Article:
The study included a group of 36 female abdominal liposuction patients who did not exercise regularly before surgery. Half of the participants were encouraged to start exercising three times a week beginning two months after surgery. All of the participants had a flatter abdomen than they did before the procedure, but those who did not exercise had an increase in visceral fat deposits whereas those who worked out did not.
While further research is necessary to validate this study’s results, the body begins to compensate for fat when fat is removed from the body. Although many liposuction patients who do not exercise regularly after surgery may still be please with their results because they do not notice the compensatory fat, I encourage patients seeking body contouring procedures to begin following a diet and exercise plan once they have healed after surgery.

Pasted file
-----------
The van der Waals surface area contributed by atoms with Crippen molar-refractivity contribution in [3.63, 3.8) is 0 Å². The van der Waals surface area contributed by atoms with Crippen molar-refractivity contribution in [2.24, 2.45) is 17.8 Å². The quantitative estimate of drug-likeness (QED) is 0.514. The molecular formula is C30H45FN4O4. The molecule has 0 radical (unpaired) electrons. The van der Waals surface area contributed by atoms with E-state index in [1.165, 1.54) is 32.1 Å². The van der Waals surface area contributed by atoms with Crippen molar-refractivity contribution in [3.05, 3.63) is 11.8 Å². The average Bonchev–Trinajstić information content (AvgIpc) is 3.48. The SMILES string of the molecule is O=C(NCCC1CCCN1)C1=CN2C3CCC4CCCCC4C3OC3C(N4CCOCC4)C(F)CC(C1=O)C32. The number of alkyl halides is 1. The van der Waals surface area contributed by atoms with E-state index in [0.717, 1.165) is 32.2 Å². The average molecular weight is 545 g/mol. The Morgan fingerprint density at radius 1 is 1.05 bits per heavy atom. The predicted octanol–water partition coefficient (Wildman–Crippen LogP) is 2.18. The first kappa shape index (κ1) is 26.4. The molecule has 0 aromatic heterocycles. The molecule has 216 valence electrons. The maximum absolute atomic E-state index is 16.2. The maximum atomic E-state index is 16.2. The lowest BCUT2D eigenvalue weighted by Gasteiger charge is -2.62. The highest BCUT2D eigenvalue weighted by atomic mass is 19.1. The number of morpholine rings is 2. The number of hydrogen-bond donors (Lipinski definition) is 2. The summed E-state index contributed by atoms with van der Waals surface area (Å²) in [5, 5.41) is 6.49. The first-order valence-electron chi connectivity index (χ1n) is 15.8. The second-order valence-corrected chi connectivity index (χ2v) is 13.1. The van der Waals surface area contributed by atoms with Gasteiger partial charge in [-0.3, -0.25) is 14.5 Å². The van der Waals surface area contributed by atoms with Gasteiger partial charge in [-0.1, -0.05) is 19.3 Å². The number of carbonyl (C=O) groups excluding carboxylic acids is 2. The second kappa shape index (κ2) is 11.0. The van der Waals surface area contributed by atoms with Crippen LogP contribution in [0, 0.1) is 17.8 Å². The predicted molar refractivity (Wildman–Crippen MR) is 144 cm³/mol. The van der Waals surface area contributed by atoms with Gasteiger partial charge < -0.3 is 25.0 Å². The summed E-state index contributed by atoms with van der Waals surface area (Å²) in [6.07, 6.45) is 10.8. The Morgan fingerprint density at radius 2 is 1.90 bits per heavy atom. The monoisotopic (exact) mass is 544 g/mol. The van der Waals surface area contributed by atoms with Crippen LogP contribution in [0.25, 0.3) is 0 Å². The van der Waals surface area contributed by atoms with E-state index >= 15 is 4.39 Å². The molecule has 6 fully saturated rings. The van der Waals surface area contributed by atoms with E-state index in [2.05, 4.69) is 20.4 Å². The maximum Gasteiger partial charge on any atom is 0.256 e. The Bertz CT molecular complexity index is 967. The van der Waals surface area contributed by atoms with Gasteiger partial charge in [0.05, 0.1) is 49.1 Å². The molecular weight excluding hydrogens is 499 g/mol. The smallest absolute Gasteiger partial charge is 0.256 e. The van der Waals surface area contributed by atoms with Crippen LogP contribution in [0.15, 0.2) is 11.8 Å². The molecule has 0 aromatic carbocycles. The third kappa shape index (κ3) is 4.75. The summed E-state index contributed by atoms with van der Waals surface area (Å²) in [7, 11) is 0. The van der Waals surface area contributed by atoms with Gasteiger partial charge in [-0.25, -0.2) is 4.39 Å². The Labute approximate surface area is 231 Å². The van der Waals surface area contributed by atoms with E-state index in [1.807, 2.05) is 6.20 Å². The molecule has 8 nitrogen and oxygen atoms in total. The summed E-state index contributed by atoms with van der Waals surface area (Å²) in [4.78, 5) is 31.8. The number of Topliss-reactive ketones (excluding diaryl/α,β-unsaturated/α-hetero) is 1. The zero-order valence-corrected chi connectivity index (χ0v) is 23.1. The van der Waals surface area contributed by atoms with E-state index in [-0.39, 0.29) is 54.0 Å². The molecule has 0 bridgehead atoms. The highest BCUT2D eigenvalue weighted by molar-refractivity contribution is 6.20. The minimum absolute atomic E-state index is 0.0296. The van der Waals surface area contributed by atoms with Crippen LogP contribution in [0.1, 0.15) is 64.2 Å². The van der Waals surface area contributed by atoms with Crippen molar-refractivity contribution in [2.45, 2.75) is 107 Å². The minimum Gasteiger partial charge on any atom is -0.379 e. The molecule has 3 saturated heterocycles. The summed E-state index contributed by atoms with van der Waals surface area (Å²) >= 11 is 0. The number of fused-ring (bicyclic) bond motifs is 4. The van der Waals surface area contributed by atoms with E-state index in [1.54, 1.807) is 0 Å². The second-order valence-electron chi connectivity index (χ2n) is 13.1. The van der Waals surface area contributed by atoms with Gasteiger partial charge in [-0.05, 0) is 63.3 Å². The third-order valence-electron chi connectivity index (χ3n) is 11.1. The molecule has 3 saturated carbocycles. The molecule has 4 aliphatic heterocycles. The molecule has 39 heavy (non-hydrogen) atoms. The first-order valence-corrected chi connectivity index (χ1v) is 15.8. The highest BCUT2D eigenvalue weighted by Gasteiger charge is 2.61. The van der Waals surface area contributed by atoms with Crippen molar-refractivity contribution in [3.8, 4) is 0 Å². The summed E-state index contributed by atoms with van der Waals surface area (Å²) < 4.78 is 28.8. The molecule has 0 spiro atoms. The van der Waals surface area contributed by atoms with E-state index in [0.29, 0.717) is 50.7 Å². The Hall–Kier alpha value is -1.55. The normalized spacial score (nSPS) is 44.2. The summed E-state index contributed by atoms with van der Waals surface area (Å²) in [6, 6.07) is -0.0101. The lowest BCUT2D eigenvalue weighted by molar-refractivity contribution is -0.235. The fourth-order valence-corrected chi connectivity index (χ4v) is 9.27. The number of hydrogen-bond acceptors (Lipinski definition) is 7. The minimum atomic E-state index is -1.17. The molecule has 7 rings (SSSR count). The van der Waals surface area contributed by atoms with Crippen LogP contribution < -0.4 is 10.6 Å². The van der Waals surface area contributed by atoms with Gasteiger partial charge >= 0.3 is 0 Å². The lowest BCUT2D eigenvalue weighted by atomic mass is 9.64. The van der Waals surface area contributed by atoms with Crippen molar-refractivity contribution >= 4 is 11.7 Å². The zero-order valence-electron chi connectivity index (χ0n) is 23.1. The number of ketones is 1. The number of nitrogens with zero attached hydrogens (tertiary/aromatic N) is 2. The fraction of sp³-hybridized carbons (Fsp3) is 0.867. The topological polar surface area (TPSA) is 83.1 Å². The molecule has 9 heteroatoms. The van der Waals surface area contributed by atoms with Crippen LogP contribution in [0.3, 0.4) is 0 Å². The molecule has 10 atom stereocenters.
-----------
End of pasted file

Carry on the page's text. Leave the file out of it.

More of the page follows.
I often tell my patients that plastic surgery is no substitute for a healthy lifestyle—instead, they complement each other. Similar to liposuction, patients who receive tummy tuck surgery or other body lift procedures should focus on a healthy diet and engaging in fitness. Not only will healthy living make you feel better, it will also help you maintain cosmetic surgery results.
Many patients are interested in starting a workout regimen or developing healthier eating habits, but they just don’t know where to start. Therefore, I work closely with ACE certified personal trainer and inventor of Chair-a-cise, Daryl Madison, to help patients gain the information they need to reach their goals and live healthier. I also enjoy sharing information like diet tips and healthy recipes on the Health and Wellness section of my blog as well as my social media outlets. Visit my website today to find out more about the plastic surgery procedures I offer or for more health and wellness tips. Be sure to also connect with me on Facebook, Twitter, and Google+.